EAST PALESTINE Teacher-pupil proposal wins a grant for outdoor science lab
The school received one of 100 grants awarded nationwide.
By NANCY TULLIS
VINDICATOR SALEM BUREAU
EAST PALESTINE -- A $1,000 grant to East Palestine Elementary will help fund an outdoor science lab at the school.
Laura Allison, a fifth-grader, and Jean Metzger, teacher of gifted pupils, wrote a grant proposal explaining the elementary gifted pupils' plan for the science lab and how it would benefit the school and the community.
Youth Serve America chose their submission from among nearly 900 entries submitted nationwide. They were among 100 winners chosen from across the country.
The grants are State Farm Good Neighbor Service-Learning awards designed to help pupils foster ideas that will benefit their school and community, Metzger said.
Metzger said the winners were picked based on the submitted projects' benefit to the community and integration of learning. She said the grant requires that some portion of the project take place on National Youth Service Days on April 16-18.
Laura said she and her classmates are inviting Gov. Bob Taft to attend a ribbon-cutting ceremony. Laura's uncle, John Allison, is Taft's chief of staff.
Development of the outdoor science learning lab is a year-long project called Project SEEDS, for Students Educating, Exploring and Discovering Science.
Laura said she and her classmates are working on designs for the lab and will make a presentation to horticulture students at Columbiana County Career and Technical Center. The horticulture students will help them decide what types of plants would grow well in the area.
Plans are for the science lab to include a butterfly garden, a table made with mosaic tiles the pupils will design, and a brick path. To help fund the science lab, the pupils are selling engraved bricks.
Laura said the pupils would also like to include a fish pond, bird feeders and a bird bath.
The pupils want to work with art students at Youngstown State University to create a central area that will include a sculpture. The pupils are also planning a design contest for a mural to be painted on one wall, she said.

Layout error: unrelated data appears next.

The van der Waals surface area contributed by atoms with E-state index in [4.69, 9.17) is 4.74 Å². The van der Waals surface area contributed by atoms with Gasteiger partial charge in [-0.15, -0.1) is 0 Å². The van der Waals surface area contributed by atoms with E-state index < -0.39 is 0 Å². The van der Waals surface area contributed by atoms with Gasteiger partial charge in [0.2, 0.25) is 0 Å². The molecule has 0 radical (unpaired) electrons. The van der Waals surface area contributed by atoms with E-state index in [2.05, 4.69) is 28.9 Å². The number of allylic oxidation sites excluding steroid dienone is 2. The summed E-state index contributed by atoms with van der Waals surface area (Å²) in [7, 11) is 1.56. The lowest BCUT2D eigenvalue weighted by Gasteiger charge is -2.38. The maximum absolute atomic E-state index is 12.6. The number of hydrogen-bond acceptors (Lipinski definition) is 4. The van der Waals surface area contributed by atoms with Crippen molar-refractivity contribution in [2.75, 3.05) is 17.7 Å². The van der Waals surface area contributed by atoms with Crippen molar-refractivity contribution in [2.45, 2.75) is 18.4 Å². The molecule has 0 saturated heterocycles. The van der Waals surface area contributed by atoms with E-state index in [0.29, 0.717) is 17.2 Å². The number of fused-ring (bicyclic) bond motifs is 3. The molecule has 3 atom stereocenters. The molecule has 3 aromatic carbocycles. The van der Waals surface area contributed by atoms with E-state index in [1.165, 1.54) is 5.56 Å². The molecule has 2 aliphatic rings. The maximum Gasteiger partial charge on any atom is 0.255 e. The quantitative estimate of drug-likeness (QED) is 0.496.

The science lab will be a benefit to the school and community and go hand-in-hand with a new science club at the elementary, Laura said.
Metzger's gifted pupils are also working on a fund-raiser, selling bags of stretchy, gooey, polymer, known to the pupils as "Flubber" -- from the Disney movies -- for 50 cents a bag. Mixing and packaging the neon-colored stuff to fill nearly 700 orders has consumed much of the pupils' time in recent weeks, Metzger said.
Laura said there is a lot to do to prepare the outdoor lab area, including pulling weeds. One weed was as tall as she is, she said.
The pupils plan to work on the lab whenever weather permits. The principal and teachers have been cooperative, allowing the gifted pupils to work on the project during recess or other free periods, Laura said.
The pupils chose the outdoor science lab as a project because they wanted to do something to help elementary pupils improve proficiency test scores in science, she added.
Metzger said on the most recent proficiency tests, 53 percent of third-graders, 57 percent of fourth-graders and 70 percent of fifth-graders passed the science portion of the test.
Laura lives in East Palestine with her parents, Brad and Susan, her sister, Melissa, and brother, Greg. She attends East Palestine United Methodist Church, where she has been involved in a number of community service projects.